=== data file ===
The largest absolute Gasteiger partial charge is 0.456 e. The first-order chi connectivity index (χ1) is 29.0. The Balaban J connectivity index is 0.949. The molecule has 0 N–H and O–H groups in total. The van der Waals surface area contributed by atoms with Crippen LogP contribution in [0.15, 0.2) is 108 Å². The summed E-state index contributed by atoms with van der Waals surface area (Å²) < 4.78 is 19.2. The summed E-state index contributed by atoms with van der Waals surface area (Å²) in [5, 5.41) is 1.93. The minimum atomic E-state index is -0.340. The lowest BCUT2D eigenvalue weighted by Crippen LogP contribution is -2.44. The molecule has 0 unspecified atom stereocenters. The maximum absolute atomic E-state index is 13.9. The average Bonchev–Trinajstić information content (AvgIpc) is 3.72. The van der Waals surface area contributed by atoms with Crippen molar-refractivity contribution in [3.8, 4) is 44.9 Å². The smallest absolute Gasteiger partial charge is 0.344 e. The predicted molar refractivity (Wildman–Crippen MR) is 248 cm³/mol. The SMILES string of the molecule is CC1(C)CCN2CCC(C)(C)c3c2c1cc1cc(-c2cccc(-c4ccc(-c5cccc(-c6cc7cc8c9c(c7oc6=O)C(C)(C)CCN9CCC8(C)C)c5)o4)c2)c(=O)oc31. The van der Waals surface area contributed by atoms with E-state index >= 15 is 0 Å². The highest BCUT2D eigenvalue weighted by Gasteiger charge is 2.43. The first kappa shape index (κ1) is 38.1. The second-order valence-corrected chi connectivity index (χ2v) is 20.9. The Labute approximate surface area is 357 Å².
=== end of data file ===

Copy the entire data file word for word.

The largest absolute Gasteiger partial charge is 0.456 e. The first-order chi connectivity index (χ1) is 29.0. The Balaban J connectivity index is 0.949. The molecule has 0 N–H and O–H groups in total. The van der Waals surface area contributed by atoms with Crippen LogP contribution in [0.15, 0.2) is 108 Å². The summed E-state index contributed by atoms with van der Waals surface area (Å²) < 4.78 is 19.2. The summed E-state index contributed by atoms with van der Waals surface area (Å²) in [5, 5.41) is 1.93. The minimum atomic E-state index is -0.340. The lowest BCUT2D eigenvalue weighted by Crippen LogP contribution is -2.44. The molecule has 0 unspecified atom stereocenters. The maximum absolute atomic E-state index is 13.9. The average Bonchev–Trinajstić information content (AvgIpc) is 3.72. The van der Waals surface area contributed by atoms with Crippen molar-refractivity contribution in [3.8, 4) is 44.9 Å². The smallest absolute Gasteiger partial charge is 0.344 e. The predicted molar refractivity (Wildman–Crippen MR) is 248 cm³/mol. The SMILES string of the molecule is CC1(C)CCN2CCC(C)(C)c3c2c1cc1cc(-c2cccc(-c4ccc(-c5cccc(-c6cc7cc8c9c(c7oc6=O)C(C)(C)CCN9CCC8(C)C)c5)o4)c2)c(=O)oc31. The van der Waals surface area contributed by atoms with E-state index >= 15 is 0 Å². The highest BCUT2D eigenvalue weighted by Gasteiger charge is 2.43. The first kappa shape index (κ1) is 38.1. The second-order valence-corrected chi connectivity index (χ2v) is 20.9. The Labute approximate surface area is 357 Å².